Cyanuric acid or CYA is a chemical used in pools as a balancing product. It is added to the swimming pool to help the chlorine last longer. Pure chlorine is an unstabilized chemical that degrades quickly, especially if exposed to the sun.
Thus, many pool experts advised owners to use cyanuric acid to slow down chlorine degradation in the swimming pool water. It is why CYA is considered a vital chemical to use in swimming pools.
How Much Is Too Much Cyanuric Acid?
Cyanuric acid is still a chemical, and chemicals at high levels are dangerous. A high level of cyanuric will hinder your chlorine’s efficacy. This, in return, becomes ineffective in killing off algae and bacteria. It is why you should be wary when using this product for your swimming pool. Saltwater and non-salt water swimming pools have different amount requirements for cyanuric acid.
For saltwater swimming pools, it is advised to keep the cyanuric acid level at 60-80 ppm that is higher than non-saltwater swimming pools that only require around 30-50 ppm. Saltwater swimming pools do not need chlorine added to the water as it creates its own chlorine. It needs a higher cyanuric acid level to ensure that the chlorine formed by the salt will be stabilized.
Additionally, you might want to consider ramping up your cyanuric level up to 80-100 ppm if your pool is located in a spot where it is exposed to direct sunlight. Since sunlight is a significant factor in how long your chlorine’s efficacy lasts.
How to Balance Cyanuric Acid
Just like with any other swimming pool chemicals, cyanuric acid is easy to determine whether it is enough or not. It is also easy to balance it out. What you will need to do is test your swimming pool’s chlorine level.
Once the test result comes back with a too low chlorine level, even if you had just added chlorine to your pool, it means that your cyanuric acid is too high. You will have to drain your pool and refill it to dilute the acid to solve this problem.
You can also use a cyanuric acid test strip. It will let you know if the CYA level on your swimming pool is too high, too low, or just right. If you suspect that your CYA level is too high, you should stop adding the chemical and test. Add some more if it is too low or start diluting if it is too high.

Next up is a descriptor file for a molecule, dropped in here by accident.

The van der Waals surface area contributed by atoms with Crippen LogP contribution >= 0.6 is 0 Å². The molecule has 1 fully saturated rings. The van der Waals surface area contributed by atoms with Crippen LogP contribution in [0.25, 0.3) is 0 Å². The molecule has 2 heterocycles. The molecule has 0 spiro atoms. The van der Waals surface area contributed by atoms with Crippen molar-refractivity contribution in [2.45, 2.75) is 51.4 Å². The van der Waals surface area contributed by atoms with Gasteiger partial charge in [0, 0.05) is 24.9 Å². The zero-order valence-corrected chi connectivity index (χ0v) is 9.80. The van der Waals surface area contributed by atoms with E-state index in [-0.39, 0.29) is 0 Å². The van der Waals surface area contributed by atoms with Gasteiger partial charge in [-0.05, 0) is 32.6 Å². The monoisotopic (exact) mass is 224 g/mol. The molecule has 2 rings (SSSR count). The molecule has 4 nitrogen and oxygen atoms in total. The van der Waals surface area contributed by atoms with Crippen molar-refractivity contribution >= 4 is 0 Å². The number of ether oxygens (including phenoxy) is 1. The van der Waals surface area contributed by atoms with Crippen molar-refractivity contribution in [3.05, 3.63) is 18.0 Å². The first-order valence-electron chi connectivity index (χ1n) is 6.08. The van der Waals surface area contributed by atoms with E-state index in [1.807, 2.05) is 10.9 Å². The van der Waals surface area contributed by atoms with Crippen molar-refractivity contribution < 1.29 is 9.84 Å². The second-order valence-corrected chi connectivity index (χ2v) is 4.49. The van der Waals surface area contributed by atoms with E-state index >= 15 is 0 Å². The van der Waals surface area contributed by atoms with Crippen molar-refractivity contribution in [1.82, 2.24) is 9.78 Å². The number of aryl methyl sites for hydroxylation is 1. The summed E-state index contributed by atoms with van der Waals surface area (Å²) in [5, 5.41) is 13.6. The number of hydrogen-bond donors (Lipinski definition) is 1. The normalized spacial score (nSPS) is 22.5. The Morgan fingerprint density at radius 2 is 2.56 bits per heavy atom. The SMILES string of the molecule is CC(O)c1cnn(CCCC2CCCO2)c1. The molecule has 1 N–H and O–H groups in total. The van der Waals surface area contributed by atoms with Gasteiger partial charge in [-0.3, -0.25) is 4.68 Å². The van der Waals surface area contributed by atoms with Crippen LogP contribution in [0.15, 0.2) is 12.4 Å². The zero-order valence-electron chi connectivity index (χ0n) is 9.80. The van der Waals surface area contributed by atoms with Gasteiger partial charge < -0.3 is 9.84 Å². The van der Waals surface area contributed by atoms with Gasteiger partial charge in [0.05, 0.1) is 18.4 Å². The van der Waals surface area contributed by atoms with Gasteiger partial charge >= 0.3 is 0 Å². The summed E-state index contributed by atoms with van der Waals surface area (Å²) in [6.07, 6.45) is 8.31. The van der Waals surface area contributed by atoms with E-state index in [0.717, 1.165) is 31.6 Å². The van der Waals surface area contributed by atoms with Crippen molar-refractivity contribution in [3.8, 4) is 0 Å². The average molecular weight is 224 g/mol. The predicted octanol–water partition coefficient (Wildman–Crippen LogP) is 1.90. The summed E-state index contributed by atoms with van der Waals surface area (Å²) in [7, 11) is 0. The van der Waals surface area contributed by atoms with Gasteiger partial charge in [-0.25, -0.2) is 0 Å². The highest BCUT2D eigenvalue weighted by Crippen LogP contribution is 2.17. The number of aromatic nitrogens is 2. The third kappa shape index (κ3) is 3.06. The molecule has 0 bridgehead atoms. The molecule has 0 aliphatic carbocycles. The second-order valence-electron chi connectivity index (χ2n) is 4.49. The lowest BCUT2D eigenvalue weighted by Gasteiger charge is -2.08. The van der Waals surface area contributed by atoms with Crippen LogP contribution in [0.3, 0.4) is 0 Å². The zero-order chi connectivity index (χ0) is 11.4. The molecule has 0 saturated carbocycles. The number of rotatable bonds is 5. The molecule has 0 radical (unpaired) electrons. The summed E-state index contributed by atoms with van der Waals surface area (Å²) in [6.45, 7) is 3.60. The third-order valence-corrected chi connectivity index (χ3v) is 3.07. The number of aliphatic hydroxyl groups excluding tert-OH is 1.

Why CYA Levels Become High?
There are chlorine products that already have added Cyanuric acid, such as trichlor or dichlor, in granules or tablet form. These types of chlorine products are known as stabilized chlorine. If you use stabilized chlorine and add a separate CYA product into your swimming pool, its levels will likely increase too much.
On the other hand, liquid chlorine is unstabilized, which means it does not have CYA added. Do more research about stabilized and unstabilized chlorine. This will help you understand better which one is the best and how to use each of them.
If you need to use cyanuric acid, you will need to purchase it as a separate product. It is often labeled as stabilizer or pool conditioner. When using CYA on your pool, you need to be careful how much you add. Although decreasing its level when it becomes too high is easy, but the process can be challenging, so be careful.
Common Issues With Cyanuric Acid
Even though CYA is a helpful chemical for your swimming pool, it can still cause some issues. Here are the common problems you can face when using cyanuric acid in your swimming pool.
Weakens and Slows Down Chlorine
Because chlorine is the most critical chemical for swimming pools to keep it clean and safe to use, its weakening can harm swimmers.
Once the chlorine’s effectiveness weakens and slows down, bacteria causing illnesses and algae will not get eliminated. It is why it’s recommended to use non-stabilized chlorine if you plan to add CYA. Or, you will have to be careful in utilizing it if you are adding stabilized chlorine in your pool.
Gives Out Misleading Reading
Test kits and ORP sensors can give out false readings due to CYA. ORP or oxidation-reduction potential, for instance, can be sensitive to CYA. You might get a low ORP reading even if your cyanuric acid level is high.
ORP only detects free chlorine and not those attached to the cyanuric acid. Thus, the result will come as a false reading. ORP sensors will only give you the result of the free chlorine. It is why it does not provide the best accuracy of the exact amount of chlorine present in the water.
Cyanuric Acid Stays Even After Draining
You should be aware that CYA will still be present in your swimming pool even after draining. There are times where the pool is drained due to a high CYA that reached 100 ppm and refilled but still gets a 30 ppm reading the next day even without adding anything into the water.
It is why even after draining and refilling your swimming pool, you will need to re-test the CYA levels in your pool before adding anything into it. This way, you can control the number of chemicals you add to the pool.
Use Cyanuric Acid With Cautious
Despite all the daunting facts, do not be afraid of using CYA on your pool because it is also necessary to ensure that the chemicals in your pool are well-balanced. However, it would be best if you were careful when doing so to avoid encountering further problems.